Micronesia, Lao PDR and Namibia, and 7 times greater than that for Botswana (Table 1). The difficulty involved in making accurate projections of future trends in life expectancy for countries with high levels of mortality is illustrated by examining the trends in child mortality within these countries over the past three decades, time periods for which reasonably reliable estimates of child mortality levels have been made (You et al. 2011) Figure 2 to Figure 7 show the trends in the under-five mortality rate for countries separated by region. For regions with many high mortality countries, the overall trend and distribution is indicated by a series of boxplots accompanied by examples of different country-specific trends to indicate the range of variation in the patterns. The countries shown in the right-hand panel are those with the greatest and slowest rate of change between 1980 and 2011, those with the highest and lowest mortality rates in 2011, and examples of atypical trends. In 1980 the fifteen countries of Western Africa experienced very high child mortality, averaging 226 (deaths to children less than 5 years of age for every 1000 live births) and ranging from a high of 317 in Niger to a low of 155 in Ghana (Figure 2). Over the next 3 decades, the rate of child mortality declined in every country, but the amount of decline varied from 67-68 percent in Liberia and Senegal to just 29-30 percent in Mauritania and Sierra Leone. For many Western African countries, the declines in child mortality have been steady, albeit at different rates, as typified by Ghana and Guinea-Bissau (Figure 2 – right panel). However, for Sierra Leone, Niger, Liberia and Nigeria, little or no progress was made between 1980 and the mid- to late- 1990s, followed by much more rapid declines in the last decade. By 2011, the average child mortality rate for these countries was 120 and ranged from 185 in Sierra Leone to 65 in Senegal, but the variation in the pattern and pace of decline produced a quite different ranking of countries by level of child mortality in 2011 compared with 1980. Figure 2. Trends in the under-five mortality rate, Western Africa.


Figure 3 shows a generally similar overall pattern for the 15 countries of Eastern Africa. In 1980 child mortality in these countries averaged 182 and ranged from 256 in Malawi to a low of 104 in Zimbabwe. By 2011 child mortality had declined by an average of 52 percent to 88. However, the variation in the pace of decline across these 15 countries was even more striking than in Western Africa. Estimates of declines ranged from 75 percent in Rwanda to only 30 percent in Burundi and to no change in Somalia. In most countries of Eastern Africa, the pace of decline in child mortality was slow or non-existent until the mid- to late-1990s (Figure 3). The recent declines have tended to be more rapid in countries where child mortality was higher initially, resulting in less variation across the region in 2011 than in 1980-2000. By 2011 all but 3 of the Eastern African countries had estimated child mortality rates between 54 and 90. Figure 3. Trends in the under-five mortality rate, Eastern Africa. Overall, the 11 countries of Middle and Northern Africa have seen less progress in reducing child mortality (Figure 4). In 1980 the average child mortality rate was 186, ranging from 286 in Angola to 96 in São Tomé and Príncipe. By 2011 the average had fallen to 124, a decline of just 33 percent. The greatest decline was estimated to have occurred in South Sudan (56 percent), while only minimal declines were seen for the Central African Republic (7 percent) and São Tomé and Príncipe (8 percent). Although declines tended to be more substantial for countries with higher child mortality in 1980, such as Angola and South Sudan, the reduction in variation was not as great as that seen in Eastern Africa. In 2011, under-5 mortality rates ranged from 66 in Gabon to 166 in the Democratic Republic of Congo.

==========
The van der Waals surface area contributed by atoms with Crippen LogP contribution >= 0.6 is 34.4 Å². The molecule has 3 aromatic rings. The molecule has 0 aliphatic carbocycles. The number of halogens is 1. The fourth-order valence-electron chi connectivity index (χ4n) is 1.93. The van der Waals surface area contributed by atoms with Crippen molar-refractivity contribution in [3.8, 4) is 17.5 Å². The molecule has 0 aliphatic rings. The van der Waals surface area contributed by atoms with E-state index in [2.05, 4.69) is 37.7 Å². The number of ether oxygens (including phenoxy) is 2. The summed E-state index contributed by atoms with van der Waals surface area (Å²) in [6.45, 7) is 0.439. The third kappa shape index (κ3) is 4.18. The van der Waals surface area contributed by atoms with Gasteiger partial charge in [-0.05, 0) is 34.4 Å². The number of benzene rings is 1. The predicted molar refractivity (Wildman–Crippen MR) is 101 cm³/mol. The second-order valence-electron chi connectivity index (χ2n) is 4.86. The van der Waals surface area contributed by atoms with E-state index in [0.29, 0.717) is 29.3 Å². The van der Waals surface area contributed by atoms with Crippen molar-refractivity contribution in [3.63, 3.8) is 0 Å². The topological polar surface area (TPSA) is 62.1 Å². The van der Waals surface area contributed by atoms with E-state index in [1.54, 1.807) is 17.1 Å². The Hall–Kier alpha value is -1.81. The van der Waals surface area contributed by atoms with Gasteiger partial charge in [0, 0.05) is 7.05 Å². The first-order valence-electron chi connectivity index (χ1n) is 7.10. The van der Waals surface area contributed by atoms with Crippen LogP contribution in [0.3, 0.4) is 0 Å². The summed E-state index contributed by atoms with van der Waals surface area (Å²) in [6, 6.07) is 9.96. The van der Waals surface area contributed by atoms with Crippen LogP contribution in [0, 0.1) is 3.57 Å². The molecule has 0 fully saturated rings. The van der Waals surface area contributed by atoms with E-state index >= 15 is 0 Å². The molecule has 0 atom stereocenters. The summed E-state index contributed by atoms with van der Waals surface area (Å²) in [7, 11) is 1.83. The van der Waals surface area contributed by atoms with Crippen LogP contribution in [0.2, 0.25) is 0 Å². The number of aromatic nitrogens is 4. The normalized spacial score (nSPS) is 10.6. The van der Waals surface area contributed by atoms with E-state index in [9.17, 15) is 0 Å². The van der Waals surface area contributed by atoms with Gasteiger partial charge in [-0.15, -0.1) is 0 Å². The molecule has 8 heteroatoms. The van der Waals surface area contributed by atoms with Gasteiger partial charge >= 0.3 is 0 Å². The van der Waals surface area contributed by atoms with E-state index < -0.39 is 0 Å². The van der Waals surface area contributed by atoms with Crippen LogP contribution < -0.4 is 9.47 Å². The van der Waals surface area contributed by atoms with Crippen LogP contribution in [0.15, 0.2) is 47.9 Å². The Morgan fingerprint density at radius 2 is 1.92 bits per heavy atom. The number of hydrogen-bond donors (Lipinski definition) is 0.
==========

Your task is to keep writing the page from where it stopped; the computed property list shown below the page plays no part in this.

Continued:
Figure 4. Trends in the under-five mortality rate, Middle and Northern Africa. It is in Southern Africa that the impact of the AIDS epidemic on child mortality trends is the most obvious (Figure 5). In 1980, child mortality was already lower in this region compared to the rest of sub-Saharan Africa, averaging 100 deaths per 1000 live births and ranging only between 121 in Lesotho to 78 in Botswana. In addition, child mortality continued to decline between 1980 and 1990 in all 5 countries, but by 2000 these gains had been completely reversed in Botswana, Lesotho and Swaziland and nearly reversed in South Africa and Namibia. Child mortality has started to fall again in the last decade, and at a more rapid rate in the countries that already had lower child mortality (Botswana, Namibia and South Africa). As a result, variation in child mortality across these 5 countries was substantially greater in 2011 than at any previous time; ranging from 26 in Botswana to 104 in Swaziland. Figure 5. Trends in the under-five mortality rate, Southern Africa. In general, declines in child mortality were much larger and more consistent in the high mortality countries in Asia. The 5 high mortality countries of Central and Western Asia have each seen their child mortality rates decline by between 49 and 61 percent since 1980 (Figure 6). The declines in child mortality in Southern Asia have been even greater, averaging 67% since 1980. However, it is notable that child mortality declined less in India and Pakistan, the countries with the lowest levels in 1980, than in all other countries in the region. By 2011, Afghanistan was the only country in South Asia with higher child mortality than in India and Pakistan. Progress has been even more striking in the remaining high mortality countries of Southeastern Asia (Figure 7). Since 1982, the child mortality rate has been reduced by 77 percent in Lao PDR and Timor-Leste and by 72 percent in Cambodia, despite the period of stagnation between 1985 and 1998. Even in Myanmar, the child mortality rate is estimated to have fallen by over 50 percent since 1982.